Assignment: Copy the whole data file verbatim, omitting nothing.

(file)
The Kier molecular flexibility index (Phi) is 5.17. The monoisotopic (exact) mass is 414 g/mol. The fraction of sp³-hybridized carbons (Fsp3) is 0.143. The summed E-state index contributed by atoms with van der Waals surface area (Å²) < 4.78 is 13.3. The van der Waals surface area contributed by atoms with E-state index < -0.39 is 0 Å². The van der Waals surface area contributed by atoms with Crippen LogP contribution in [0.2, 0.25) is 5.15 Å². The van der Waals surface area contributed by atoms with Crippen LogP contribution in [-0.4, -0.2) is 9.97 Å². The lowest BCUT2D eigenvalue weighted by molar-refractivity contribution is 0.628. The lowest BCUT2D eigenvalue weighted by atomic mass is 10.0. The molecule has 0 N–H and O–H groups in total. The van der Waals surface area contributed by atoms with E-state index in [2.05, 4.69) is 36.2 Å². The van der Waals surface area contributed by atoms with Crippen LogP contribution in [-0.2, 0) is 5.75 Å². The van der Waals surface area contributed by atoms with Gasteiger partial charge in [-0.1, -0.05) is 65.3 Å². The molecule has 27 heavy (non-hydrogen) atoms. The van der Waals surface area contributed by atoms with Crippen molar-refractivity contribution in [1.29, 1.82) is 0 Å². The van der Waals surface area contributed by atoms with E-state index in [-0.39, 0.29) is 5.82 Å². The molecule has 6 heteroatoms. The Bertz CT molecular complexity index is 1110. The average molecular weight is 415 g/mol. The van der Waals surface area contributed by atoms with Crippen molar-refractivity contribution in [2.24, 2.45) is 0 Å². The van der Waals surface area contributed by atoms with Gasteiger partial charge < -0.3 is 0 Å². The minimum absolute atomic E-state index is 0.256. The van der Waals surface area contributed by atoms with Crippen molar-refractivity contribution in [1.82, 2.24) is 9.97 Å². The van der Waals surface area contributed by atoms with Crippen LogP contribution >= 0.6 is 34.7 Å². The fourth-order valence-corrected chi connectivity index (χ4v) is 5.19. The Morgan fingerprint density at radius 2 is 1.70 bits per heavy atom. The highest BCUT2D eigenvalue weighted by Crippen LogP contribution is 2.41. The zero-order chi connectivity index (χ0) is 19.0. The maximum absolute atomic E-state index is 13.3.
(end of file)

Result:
The Kier molecular flexibility index (Phi) is 5.17. The monoisotopic (exact) mass is 414 g/mol. The fraction of sp³-hybridized carbons (Fsp3) is 0.143. The summed E-state index contributed by atoms with van der Waals surface area (Å²) < 4.78 is 13.3. The van der Waals surface area contributed by atoms with E-state index < -0.39 is 0 Å². The van der Waals surface area contributed by atoms with Crippen LogP contribution in [0.2, 0.25) is 5.15 Å². The van der Waals surface area contributed by atoms with Crippen LogP contribution in [-0.4, -0.2) is 9.97 Å². The lowest BCUT2D eigenvalue weighted by molar-refractivity contribution is 0.628. The lowest BCUT2D eigenvalue weighted by atomic mass is 10.0. The molecule has 0 N–H and O–H groups in total. The van der Waals surface area contributed by atoms with E-state index in [2.05, 4.69) is 36.2 Å². The van der Waals surface area contributed by atoms with Crippen LogP contribution in [-0.2, 0) is 5.75 Å². The van der Waals surface area contributed by atoms with Gasteiger partial charge in [-0.1, -0.05) is 65.3 Å². The molecule has 27 heavy (non-hydrogen) atoms. The van der Waals surface area contributed by atoms with Crippen molar-refractivity contribution in [1.29, 1.82) is 0 Å². The van der Waals surface area contributed by atoms with E-state index in [-0.39, 0.29) is 5.82 Å². The molecule has 6 heteroatoms. The Bertz CT molecular complexity index is 1110. The average molecular weight is 415 g/mol. The van der Waals surface area contributed by atoms with Crippen molar-refractivity contribution in [2.24, 2.45) is 0 Å². The van der Waals surface area contributed by atoms with Gasteiger partial charge < -0.3 is 0 Å². The minimum absolute atomic E-state index is 0.256. The van der Waals surface area contributed by atoms with Crippen molar-refractivity contribution in [1.82, 2.24) is 9.97 Å². The van der Waals surface area contributed by atoms with Crippen LogP contribution >= 0.6 is 34.7 Å². The fourth-order valence-corrected chi connectivity index (χ4v) is 5.19. The Morgan fingerprint density at radius 2 is 1.70 bits per heavy atom. The highest BCUT2D eigenvalue weighted by Crippen LogP contribution is 2.41. The zero-order chi connectivity index (χ0) is 19.0. The maximum absolute atomic E-state index is 13.3.